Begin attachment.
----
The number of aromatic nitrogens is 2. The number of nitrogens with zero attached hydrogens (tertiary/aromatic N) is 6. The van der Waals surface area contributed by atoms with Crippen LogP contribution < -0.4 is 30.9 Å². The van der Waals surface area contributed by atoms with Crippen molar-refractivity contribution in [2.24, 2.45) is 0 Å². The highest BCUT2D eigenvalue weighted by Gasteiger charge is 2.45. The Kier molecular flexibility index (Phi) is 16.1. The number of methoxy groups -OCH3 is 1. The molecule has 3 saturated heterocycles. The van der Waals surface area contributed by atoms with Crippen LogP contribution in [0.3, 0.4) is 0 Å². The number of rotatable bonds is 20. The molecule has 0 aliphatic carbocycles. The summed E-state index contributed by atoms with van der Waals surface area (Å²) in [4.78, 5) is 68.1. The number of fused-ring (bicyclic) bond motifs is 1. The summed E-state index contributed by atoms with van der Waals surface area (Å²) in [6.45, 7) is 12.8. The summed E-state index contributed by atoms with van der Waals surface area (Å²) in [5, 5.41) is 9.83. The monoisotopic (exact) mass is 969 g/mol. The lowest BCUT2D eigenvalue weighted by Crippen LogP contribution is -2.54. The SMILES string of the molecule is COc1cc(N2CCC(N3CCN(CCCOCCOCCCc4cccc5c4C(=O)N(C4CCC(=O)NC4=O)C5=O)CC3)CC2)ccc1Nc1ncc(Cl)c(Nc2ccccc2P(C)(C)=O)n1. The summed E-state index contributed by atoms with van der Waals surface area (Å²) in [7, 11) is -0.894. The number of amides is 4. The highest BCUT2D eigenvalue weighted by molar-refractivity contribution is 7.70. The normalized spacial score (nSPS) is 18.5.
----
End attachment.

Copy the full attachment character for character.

The number of aromatic nitrogens is 2. The number of nitrogens with zero attached hydrogens (tertiary/aromatic N) is 6. The van der Waals surface area contributed by atoms with Crippen LogP contribution < -0.4 is 30.9 Å². The van der Waals surface area contributed by atoms with Crippen molar-refractivity contribution in [2.24, 2.45) is 0 Å². The highest BCUT2D eigenvalue weighted by Gasteiger charge is 2.45. The Kier molecular flexibility index (Phi) is 16.1. The number of methoxy groups -OCH3 is 1. The molecule has 3 saturated heterocycles. The van der Waals surface area contributed by atoms with Crippen LogP contribution in [0.3, 0.4) is 0 Å². The number of rotatable bonds is 20. The molecule has 0 aliphatic carbocycles. The summed E-state index contributed by atoms with van der Waals surface area (Å²) in [4.78, 5) is 68.1. The number of fused-ring (bicyclic) bond motifs is 1. The summed E-state index contributed by atoms with van der Waals surface area (Å²) in [6.45, 7) is 12.8. The summed E-state index contributed by atoms with van der Waals surface area (Å²) in [5, 5.41) is 9.83. The monoisotopic (exact) mass is 969 g/mol. The lowest BCUT2D eigenvalue weighted by Crippen LogP contribution is -2.54. The SMILES string of the molecule is COc1cc(N2CCC(N3CCN(CCCOCCOCCCc4cccc5c4C(=O)N(C4CCC(=O)NC4=O)C5=O)CC3)CC2)ccc1Nc1ncc(Cl)c(Nc2ccccc2P(C)(C)=O)n1. The summed E-state index contributed by atoms with van der Waals surface area (Å²) in [7, 11) is -0.894. The number of amides is 4. The highest BCUT2D eigenvalue weighted by molar-refractivity contribution is 7.70. The normalized spacial score (nSPS) is 18.5.